DESCRIPTION (provided by applicant): People with schizophrenia have significant challenges functioning in society, including finding and maintaining employment, making friends, and living independently. These challenges place a tremendous burden on people with schizophrenia, as well as their families and caregivers, and are the primary source of the very high cost of medical care for this severe mental illness. It had been assumed for a long time that these challenges in functional abilities were caused by the overt symptoms of schizophrenia, like hallucinations and delusions; however research has now shown that these challenges are largely a result of problems with cognitive abilities, like attention and memory. For example, a person with schizophrenia with relatively good cognitive function is more likely to be able hold down a job even with significant hallucinations and delusions; while a person with relatively poor cognitive function is very unlikely to do so even if they have fewer hallucinations and delusions. This has sparked a tremendous amount of research into how to improve cognitive function in people with schizophrenia, because improving cognitive function should improve overall quality of life and reduce overall health care costs. While most of this research has focused on discovering and testing new drugs that might improve cognitive function, we are taking a radically different and innovative approach. We are harnessing discoveries in basic brain science that have shown how to build computerized training programs that directly re-wire how the brain processes information, and as a result, improve cognitive function. This basic research is now ready to move out of the lab and into the real world to help people with schizophrenia. We have already developed a prototype version of such a program, and independent scientists have shown that it improves cognitive function in people with schizophrenia. However, the prototype is not a final product, and we cannot make it available until we do a study with the Food and Drug Administration (FDA). This grant will allow us to develop the prototype into a final product, and conduct a "gold-standard" clinical trial with leading independent academic scientists and the FDA to show that it works. Our first goal is to adapt the prototype into a single, secure, web-based application that will allow people with schizophrenia to use the program from any computer, including those at community mental health centers. We will also build a web-based system that lets doctors securely keep track of how their patients are doing with the program. Our second goal is to conduct a clinical trial comparing the new program to standard computer games to demonstrate that this science is significantly better than what is available now. At the end of this grant, we will be ready to make the new program available as a doctor's prescription for people with schizophrenia. Over time, this fundamental technology will be adapted to address many neurological and psychiatric illnesses. We hope that this scientific advance can form the basis for a real improvement in the lives of millions of people, and in the lives of their family members and caregivers.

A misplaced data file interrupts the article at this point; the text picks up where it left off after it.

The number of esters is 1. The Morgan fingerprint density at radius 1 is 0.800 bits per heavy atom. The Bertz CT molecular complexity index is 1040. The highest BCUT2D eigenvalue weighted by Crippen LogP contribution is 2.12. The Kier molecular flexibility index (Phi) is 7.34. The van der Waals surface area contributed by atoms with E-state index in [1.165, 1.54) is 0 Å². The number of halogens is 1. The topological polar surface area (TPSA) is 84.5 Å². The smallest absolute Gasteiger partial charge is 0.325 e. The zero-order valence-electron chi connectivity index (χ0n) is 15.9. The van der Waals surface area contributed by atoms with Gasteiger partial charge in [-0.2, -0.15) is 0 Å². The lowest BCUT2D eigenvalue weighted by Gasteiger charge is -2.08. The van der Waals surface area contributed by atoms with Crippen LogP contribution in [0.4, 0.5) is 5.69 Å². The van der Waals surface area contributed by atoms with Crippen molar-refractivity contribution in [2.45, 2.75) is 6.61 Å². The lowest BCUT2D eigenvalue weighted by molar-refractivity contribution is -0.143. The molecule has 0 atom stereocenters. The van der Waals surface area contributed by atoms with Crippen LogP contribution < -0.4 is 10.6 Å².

PUBLIC HEALTH RELEVANCE: People with schizophrenia have significant problems with thinking (like attention and memory) that make it difficult for them to hold down jobs, make friends, and live independently. We plan to build and test a new kind of computerized training program that helps improve think abilities in people with schizophrenia by improving the way their brains work. This will help people with schizophrenia become more integrated with society and able to achieve their goals in life, while reducing the overall societal cost of caring for this severe mental illness.